There are 78 million baby boomers and a very large number of them have retirement on their minds. If the past is a guide, more than 80 percent of them will retire before they become eligible for Medicare (at age 65). Although about one-third of U.S. workers have a promise of post-retirement health care from an employer, almost none of these promises are funded and, as is the case of the automobile companies, are likely to be broken in whole or in part.
As a result, millions of retirees will find themselves buying their own insurance in the individual market. There they will face some unpleasant realities, which for many of them may come as a shock:
• Whereas employers typically pay about 75 percent of the premium at work, these retirees will have to pay 100 percent of the premium out of their own pockets.
• Whereas the share of premium paid by employees tends to be the same — regardless of age — individual insurance premiums for, say, a 60-year-old tend to be five times higher than for a 20-year-old.
• Whereas employers are forced to accept employees into their health plans and charge the same premiums regardless of health status, people in the individual market typically face medical underwriting. They may be charged higher premiums because of a health condition, face exclusions or be denied coverage altogether. If they are forced into a risk pool, they may face waiting periods as well as higher premiums.
Unwise public policies will make these problems even worse. And far from correcting these mistakes, ObamaCare promises to pile new problems on top of existing ones.
In general, tax law, labor law and employee benefits law favor the active employee and discriminate against the retiree. For example, here are three public policy barriers that will stand between early retirees and affordable health insurance:
• Although tax law allows employers to pay premiums for group insurance for active employees with pretax dollars, employers cannot make premium contributions to the individually owned insurance of their retirees with untaxed dollars.
• Although many employees are able to pay their share of health insurance premiums using premium-only plans set up by their employers, retirees must pay their premiums with after-tax dollars.
• Although the ability to pay premiums with untaxed dollars encourages employer-paid health insurance for current medical expenses, there is no easy way for employers and employees to save for future medical expenses — including post-retirement expenses.
As for employer promises of post-retirement health care, it tends to be an all-or-nothing proposition. That is, employers can keep their retirees in their group insurance plan — paying with pretax dollars — or they can do nothing. It’s hard to be in between. If an employer cannot afford, say, $12,000 family coverage for a retiree, the employer cannot split the difference and contribute $6,000 to the employee’s individually-owned insurance. Such a contribution would be treated as taxable income.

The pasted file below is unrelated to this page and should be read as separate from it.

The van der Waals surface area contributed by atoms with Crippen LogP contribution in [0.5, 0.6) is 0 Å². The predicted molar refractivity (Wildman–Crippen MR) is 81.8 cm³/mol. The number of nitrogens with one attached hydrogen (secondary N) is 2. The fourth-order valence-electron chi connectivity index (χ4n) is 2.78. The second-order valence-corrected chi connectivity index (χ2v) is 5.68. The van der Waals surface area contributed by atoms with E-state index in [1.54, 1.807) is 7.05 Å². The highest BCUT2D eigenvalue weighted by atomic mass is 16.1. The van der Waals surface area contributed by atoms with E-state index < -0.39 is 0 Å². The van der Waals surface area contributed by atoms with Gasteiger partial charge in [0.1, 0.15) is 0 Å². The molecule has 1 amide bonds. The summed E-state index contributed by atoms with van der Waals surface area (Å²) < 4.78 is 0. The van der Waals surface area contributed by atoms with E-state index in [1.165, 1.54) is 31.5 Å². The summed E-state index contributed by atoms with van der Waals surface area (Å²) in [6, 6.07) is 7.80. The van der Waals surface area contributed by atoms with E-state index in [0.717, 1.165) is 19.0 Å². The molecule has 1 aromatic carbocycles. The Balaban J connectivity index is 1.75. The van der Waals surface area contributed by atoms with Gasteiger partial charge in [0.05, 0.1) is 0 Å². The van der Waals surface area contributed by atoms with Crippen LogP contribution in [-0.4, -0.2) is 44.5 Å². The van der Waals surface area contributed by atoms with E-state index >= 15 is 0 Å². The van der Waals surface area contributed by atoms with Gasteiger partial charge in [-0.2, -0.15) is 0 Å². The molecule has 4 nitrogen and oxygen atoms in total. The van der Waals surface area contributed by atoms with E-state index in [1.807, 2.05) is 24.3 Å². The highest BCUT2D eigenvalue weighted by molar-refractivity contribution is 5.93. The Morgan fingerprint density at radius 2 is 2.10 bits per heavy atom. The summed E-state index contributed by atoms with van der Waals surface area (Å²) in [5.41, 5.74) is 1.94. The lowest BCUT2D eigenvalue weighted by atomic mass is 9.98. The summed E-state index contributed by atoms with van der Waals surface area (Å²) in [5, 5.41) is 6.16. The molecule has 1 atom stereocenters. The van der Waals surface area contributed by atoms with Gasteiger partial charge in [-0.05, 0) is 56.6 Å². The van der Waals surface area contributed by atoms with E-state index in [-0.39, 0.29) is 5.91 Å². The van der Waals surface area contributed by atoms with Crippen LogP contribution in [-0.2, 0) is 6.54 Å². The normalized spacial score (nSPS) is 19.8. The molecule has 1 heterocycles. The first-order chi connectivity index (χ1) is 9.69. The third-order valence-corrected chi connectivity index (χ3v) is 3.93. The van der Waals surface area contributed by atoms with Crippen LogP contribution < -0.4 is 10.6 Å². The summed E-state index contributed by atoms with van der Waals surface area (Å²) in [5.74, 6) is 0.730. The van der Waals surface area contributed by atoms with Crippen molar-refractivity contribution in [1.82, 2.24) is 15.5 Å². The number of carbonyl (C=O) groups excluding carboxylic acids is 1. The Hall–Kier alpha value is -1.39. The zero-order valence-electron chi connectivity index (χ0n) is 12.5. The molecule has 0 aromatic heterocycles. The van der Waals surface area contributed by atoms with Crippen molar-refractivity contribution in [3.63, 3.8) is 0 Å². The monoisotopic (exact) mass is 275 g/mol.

The obvious solutions to these problems are: (1) allow employers to contribute (say, to a retiree’s Health Savings Account) any contribution the employer can afford to make; (2) allow the retiree to pay his share of premiums with pretax dollars and (3) allow active employees and their employers to save tax-free — knowing that they will face the problem of post-retirement care.
Yet precisely because these solutions are obvious, direct, simple and workable, they are nowhere to be found in ObamaCare.
Instead, the new law creates subsidies for employer-provided insurance for retirees between now and 2014. However, these subsidies go not to individuals but to employers. And because higher-income employees are more likely to have an employer promise of post-retirement care, the subsidies will go to those who least need them.
These subsidies end in 2014, by which time insurers — selling in a newly created health insurance exchange — will have to accept all applicants regardless of health condition. Since the difference in premiums in this artificial market cannot exceed 3:1 (rather than the actual cost ratio of 6:1), the idea is to overcharge young people so that 50- and 60-year-olds can be undercharged.
Problem is: It appears the mandate will be weakly enforced. If people wait until they get sick to insure, the average premium in the exchange will have to be quite high to cover the costs. As a result, seniors could face higher premiums in the exchange than they would have faced with no reform at all.
Goodman is president and CEO of the National Center for Policy Analysis and a senior fellow for the Georgia Public Policy Foundation independent think tank.